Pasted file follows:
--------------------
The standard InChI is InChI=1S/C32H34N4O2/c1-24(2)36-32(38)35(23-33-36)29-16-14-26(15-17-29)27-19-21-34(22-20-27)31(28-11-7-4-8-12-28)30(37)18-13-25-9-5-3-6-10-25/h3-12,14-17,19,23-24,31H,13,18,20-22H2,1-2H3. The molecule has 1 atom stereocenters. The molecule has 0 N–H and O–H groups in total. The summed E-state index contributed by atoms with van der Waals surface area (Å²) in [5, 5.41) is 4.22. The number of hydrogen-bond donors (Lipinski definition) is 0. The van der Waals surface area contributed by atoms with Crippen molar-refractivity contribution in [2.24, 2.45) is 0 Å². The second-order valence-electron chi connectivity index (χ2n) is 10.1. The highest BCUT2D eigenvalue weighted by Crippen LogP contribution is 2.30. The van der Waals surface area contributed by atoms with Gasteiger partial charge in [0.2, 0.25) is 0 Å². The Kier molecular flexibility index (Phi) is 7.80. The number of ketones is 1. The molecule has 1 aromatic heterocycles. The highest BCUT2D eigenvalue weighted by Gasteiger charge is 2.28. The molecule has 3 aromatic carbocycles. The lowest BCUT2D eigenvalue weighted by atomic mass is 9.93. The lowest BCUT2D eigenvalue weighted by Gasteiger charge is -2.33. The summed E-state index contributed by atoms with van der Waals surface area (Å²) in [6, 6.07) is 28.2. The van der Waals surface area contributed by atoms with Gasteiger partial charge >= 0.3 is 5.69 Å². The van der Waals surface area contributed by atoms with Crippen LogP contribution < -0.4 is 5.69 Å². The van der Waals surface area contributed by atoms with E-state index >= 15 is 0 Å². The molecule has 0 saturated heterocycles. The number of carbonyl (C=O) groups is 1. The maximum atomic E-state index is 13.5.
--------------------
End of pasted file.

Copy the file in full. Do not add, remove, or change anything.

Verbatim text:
The standard InChI is InChI=1S/C32H34N4O2/c1-24(2)36-32(38)35(23-33-36)29-16-14-26(15-17-29)27-19-21-34(22-20-27)31(28-11-7-4-8-12-28)30(37)18-13-25-9-5-3-6-10-25/h3-12,14-17,19,23-24,31H,13,18,20-22H2,1-2H3. The molecule has 1 atom stereocenters. The molecule has 0 N–H and O–H groups in total. The summed E-state index contributed by atoms with van der Waals surface area (Å²) in [5, 5.41) is 4.22. The number of hydrogen-bond donors (Lipinski definition) is 0. The van der Waals surface area contributed by atoms with Crippen molar-refractivity contribution in [2.24, 2.45) is 0 Å². The second-order valence-electron chi connectivity index (χ2n) is 10.1. The highest BCUT2D eigenvalue weighted by Crippen LogP contribution is 2.30. The van der Waals surface area contributed by atoms with Gasteiger partial charge in [0.2, 0.25) is 0 Å². The Kier molecular flexibility index (Phi) is 7.80. The number of ketones is 1. The molecule has 1 aromatic heterocycles. The highest BCUT2D eigenvalue weighted by Gasteiger charge is 2.28. The molecule has 3 aromatic carbocycles. The lowest BCUT2D eigenvalue weighted by atomic mass is 9.93. The lowest BCUT2D eigenvalue weighted by Gasteiger charge is -2.33. The summed E-state index contributed by atoms with van der Waals surface area (Å²) in [6, 6.07) is 28.2. The van der Waals surface area contributed by atoms with Gasteiger partial charge >= 0.3 is 5.69 Å². The van der Waals surface area contributed by atoms with Crippen LogP contribution < -0.4 is 5.69 Å². The van der Waals surface area contributed by atoms with E-state index >= 15 is 0 Å². The molecule has 0 saturated heterocycles. The number of carbonyl (C=O) groups is 1. The maximum atomic E-state index is 13.5.